John Joyce wrote, On 5/15/2007 4:21 PM:
>
> On May 15, 2007, at 4:55 AM, Mike Hamilton wrote:
>
>>
>> I have to wonder what exactly the benefit of having control structures
>> as objects would be? The bottom line effectiveness of any language
>> relates to what one can accomplish with it and how efficiently said task
>> can be accomplished. Under what circumstance would overriding the "if"
>> method be beneficial? Not to mention the fact that since Ruby provides
>> the ability to override things like operators and more functional
>> components (that can be more logically represented as objects), then why
>> would the lack of control structure object orientation make Ruby less of
>> an OO language? Not to mention the kind of trouble that one could easily
>> get into attempting to override control structures.
>>
>> --Posted via http://www.ruby-forum.com/.
>>
> Hmm... there could be some bizarre and interesting possibilities.
> For example, instead of if,
> why not a construct called 'perhaps' or 'maybe' to include randomness 
> or other interesting side-effects.
> Or even 'occasionally' or 'usually' for weighted randomness.
> Adverbs could make very interesting control structures, which could of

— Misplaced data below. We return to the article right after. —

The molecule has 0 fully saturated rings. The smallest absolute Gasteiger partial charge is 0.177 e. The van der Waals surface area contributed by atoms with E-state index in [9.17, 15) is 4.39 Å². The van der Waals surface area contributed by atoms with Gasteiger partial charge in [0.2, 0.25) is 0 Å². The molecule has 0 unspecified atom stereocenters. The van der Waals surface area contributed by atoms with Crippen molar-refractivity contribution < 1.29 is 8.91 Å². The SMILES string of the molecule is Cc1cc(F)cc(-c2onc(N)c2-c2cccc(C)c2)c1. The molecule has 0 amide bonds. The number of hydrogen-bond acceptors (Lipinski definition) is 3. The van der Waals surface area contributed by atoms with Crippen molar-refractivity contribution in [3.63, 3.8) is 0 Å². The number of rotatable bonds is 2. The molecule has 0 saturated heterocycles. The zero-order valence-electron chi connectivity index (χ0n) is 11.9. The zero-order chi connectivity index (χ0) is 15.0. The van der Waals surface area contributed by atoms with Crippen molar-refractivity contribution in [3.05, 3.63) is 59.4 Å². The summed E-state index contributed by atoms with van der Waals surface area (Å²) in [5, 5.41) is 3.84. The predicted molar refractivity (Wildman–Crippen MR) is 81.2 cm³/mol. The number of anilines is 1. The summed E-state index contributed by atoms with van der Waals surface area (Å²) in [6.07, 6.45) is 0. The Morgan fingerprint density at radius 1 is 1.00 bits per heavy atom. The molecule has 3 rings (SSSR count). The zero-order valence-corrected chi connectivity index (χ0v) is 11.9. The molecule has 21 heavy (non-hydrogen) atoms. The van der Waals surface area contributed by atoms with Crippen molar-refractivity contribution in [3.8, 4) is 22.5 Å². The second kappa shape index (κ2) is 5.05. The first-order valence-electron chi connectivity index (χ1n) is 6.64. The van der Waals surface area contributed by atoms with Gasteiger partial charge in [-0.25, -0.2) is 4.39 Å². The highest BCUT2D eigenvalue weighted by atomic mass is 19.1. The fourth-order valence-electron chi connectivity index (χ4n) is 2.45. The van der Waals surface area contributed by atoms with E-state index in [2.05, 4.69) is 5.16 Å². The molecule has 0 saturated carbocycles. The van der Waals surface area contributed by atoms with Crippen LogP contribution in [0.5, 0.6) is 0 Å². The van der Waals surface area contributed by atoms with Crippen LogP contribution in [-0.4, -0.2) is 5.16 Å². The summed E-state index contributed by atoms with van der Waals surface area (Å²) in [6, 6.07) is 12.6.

> course be def'd more (or less) precisely.
> Imagine the expressive possibilities of:  often, quickly, slowly, 
> monthly, quarterly, hourly, randomly, quietly, obsequiously, 
> obscenely, derisively, politely, privately, publicly, etc...
> 'unless' could be 'other_than' or 'except_if'
> 'if' itself could be semantically described as the same as 'when' in 
> many human languages.
> Rather than simply being declarative like java keywords, many 
> constructs could become more descriptive.
> This is one of Ruby's biggest strengths, its expressiveness in a very 
> natural way.
>
> Once it has got the native unicode thing happening, it will be 
> possible to begin to write Ruby in languages other than English!
> Even in Japanese (which would by its grammar, make a very good 
> programming language)
>
> Some abstraction is bad because it continues to slow things down, but 
> processing power is still increasing, while human limits are pretty 
> constant.

I like this idea.  I was thinking

when a==1 someCode

is quite easy, but we need infix on methods to do

somecode when a==1

This isn't the first time I've wished we could have methods acting as 
infix operators.  Anyone else up for that, and are there any plans to 
add it to Ruby?  Assuming there is a way to do it that wouldn't muck up 
everything else syntactically, would such a feature be desired and have 
a possibility of being accepted into the language if someone were to 
code it?

Regards,
Sam